A 'Coup for Dummies' guide to the fraudulent GOP 'meeting' in Gettysburg to overturn the election
The partisan meeting, incorrectly characterized as a "hearing," between Pennsylvania Republican State Senators and members of the Trump campaign to address supposed "irregularities" in the now-certified Pennsylvania election, has now concluded. Donald Trump was scheduled to attend but backed out after yet another member of his inner circle, legal team member, investment banker and part-time propagandist Boris Ephsteyn, tested positive for COVID-19.
In front of what appeared to be a largely maskless audience tightly packed into the ballroom of the Wyndham Hotel Gettysburg, a number of witnesses, also mostly not wearing masks, spoke before an all-Republican panel of Pennsylvania State Senators, most of whom were, again, not wearing masks. None of the witnesses were placed under oath.
Rather than appearing personally, Mr. Trump dialed in to the I-Phone of one of his few remaining die-hard lawyers, Jenna Ellis. Trump repeated his assertions that the election had been "rigged," and that he had won "by a lot."
He then urged the PA. Senate Republican Majority to overturn the election results in Pennsylvania. As reported by the Daily Mail (I know, I know-- they did the work and no one else thus far seems to have had the interest):
"Why wouldn't they overturn an election? Certainly overturn it in your state,' he said in his call, which was played for an audience in Pennsylvania and carried on livestreams and on some cable channels.
As usual, Trump provided absolutely no evidence for his statements. However he did talk about things he had seen on TV that day.
He said a 'big energy official was on this morning on an important show' who 'said there's no way trump didn't win Pennsylvania because the energy industry was all for him.
Trump also channeled his inner mob boss by expressing faith in our judicial system to overturn the election: "All we need is to have some judge listen to it properly," he said.
Jenna Ellis, Trump's lawyer, then verbally urged PA's Republican Senators to overturn the election by sending their own slate of Electors to vote for Trump.
Objectively speaking, the "meeting" featured little more than a parade of charlatans and aggrieved, whining, sometimes misguided partisans and Trump sycophants from Pennsylvania, none of whom provided any direct evidence of fraud in the 2020 election.
One witness, Phil Waldron, a retired colonel, got introduced as a statistician, but had to clarify that he wasn't.
'I am not a statistician. I'm a combat officer and didn't do well in math,' he said.
There were hearsay statements about the purportedly rude or obstructive conduct of (implicitly Black) poll workers in Philadelphia (no names were supplied), and several complaints about the fact that Republican poll watchers were not permitted to closely observe the tabulation of ballots. There were plenty of conspiracy-mongering allusions to the "hackability" of the vote tabulations, but seemingly no evidence of actual hacking.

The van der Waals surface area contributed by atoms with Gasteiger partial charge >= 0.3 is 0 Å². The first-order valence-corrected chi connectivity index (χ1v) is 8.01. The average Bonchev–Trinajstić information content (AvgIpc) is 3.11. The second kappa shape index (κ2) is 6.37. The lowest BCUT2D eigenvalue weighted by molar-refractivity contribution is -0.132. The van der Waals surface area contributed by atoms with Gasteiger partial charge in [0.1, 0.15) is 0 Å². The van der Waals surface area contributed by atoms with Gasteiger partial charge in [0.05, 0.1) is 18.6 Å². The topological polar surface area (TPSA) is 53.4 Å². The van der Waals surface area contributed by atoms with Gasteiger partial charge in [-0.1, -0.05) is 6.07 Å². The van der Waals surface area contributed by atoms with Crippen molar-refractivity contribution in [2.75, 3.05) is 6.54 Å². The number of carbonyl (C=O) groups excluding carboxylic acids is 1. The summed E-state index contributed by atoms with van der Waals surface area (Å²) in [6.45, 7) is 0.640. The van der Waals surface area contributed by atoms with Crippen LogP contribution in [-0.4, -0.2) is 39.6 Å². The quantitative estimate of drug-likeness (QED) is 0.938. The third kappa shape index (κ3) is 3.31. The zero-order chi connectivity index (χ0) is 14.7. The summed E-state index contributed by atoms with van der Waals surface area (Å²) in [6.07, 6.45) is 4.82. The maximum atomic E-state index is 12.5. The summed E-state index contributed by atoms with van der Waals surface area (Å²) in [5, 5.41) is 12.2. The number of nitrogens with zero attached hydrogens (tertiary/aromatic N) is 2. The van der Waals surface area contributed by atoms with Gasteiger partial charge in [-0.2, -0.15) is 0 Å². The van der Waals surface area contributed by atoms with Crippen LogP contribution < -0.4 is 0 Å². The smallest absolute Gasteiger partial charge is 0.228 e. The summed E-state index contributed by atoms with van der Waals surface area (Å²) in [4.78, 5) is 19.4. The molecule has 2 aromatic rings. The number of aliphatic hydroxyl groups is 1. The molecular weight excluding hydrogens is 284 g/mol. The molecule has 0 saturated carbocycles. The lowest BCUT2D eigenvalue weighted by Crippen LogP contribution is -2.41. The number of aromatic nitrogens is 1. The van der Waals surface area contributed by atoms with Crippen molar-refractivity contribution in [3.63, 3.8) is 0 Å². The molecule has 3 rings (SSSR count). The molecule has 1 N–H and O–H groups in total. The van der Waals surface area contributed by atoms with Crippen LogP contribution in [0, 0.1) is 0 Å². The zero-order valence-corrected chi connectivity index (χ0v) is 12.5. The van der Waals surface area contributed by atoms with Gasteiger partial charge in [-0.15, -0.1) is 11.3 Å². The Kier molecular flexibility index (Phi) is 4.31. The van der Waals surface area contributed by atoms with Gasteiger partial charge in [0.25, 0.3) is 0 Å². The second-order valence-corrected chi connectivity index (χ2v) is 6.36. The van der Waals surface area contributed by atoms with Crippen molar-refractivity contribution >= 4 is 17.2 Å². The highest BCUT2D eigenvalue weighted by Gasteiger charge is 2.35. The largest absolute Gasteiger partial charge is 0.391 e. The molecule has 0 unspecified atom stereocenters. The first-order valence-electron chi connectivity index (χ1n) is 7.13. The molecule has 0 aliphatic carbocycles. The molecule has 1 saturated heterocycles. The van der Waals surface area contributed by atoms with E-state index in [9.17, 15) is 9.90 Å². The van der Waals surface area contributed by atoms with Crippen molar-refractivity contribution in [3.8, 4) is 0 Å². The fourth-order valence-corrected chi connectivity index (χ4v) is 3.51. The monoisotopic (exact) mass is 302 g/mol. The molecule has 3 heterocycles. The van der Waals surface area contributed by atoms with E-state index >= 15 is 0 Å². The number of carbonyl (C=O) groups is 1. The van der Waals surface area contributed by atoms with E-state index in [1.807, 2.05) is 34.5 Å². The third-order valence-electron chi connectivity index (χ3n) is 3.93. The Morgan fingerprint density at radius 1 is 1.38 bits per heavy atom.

What was noticeably missing from the testimony was any direct evidence that they received treatment markedly different than Democratic poll watchers in this regard, or that the treatment they were afforded did not accord with any treatment they would have received in any other election. Pennsylvania has fairly strict guidelines on conduct that could be construed as harassment or intimidation of poll workers. But more importantly, again, there was no assertion that could point to any concrete instances fraud or deception on the part of the Commonwealth's intrepid and beleaguered election workers, many of whom were volunteers.
Kim Peterson, a Pittsburgh poll watcher, also complained about the distance. 'We were kept in a corral that was at least 15 to 20 feet from any of the representatives,' she said.
Without belaboring the issue, if you are within fifteen feet of a person engaged in a task involving concentration, come any closer and you are likely disturbing their work, particularly if you are intrusively staring over their shoulder.
The "meeting" reached no formal "conclusion," except a rabid and self-serving soliloquy by wingnut Pa state senator Doug Mastriano, vowing to "take our state back," to the thunderous (not really, but I couldn't resist the Star Wars allusion) applause of all present.
The real disgrace here was not the parade of disgruntled Republicans, vehemently mouthing their baseless grievances, or even the fact that few of these people cared enough about their own or others' health to maintain appropriate distancing or wear mask protection.
The real disgrace is that an elected body of officials felt compelled to give this seditious, farcical and corrosive circus a platform at all.
The entire meeting is available now on C-span.
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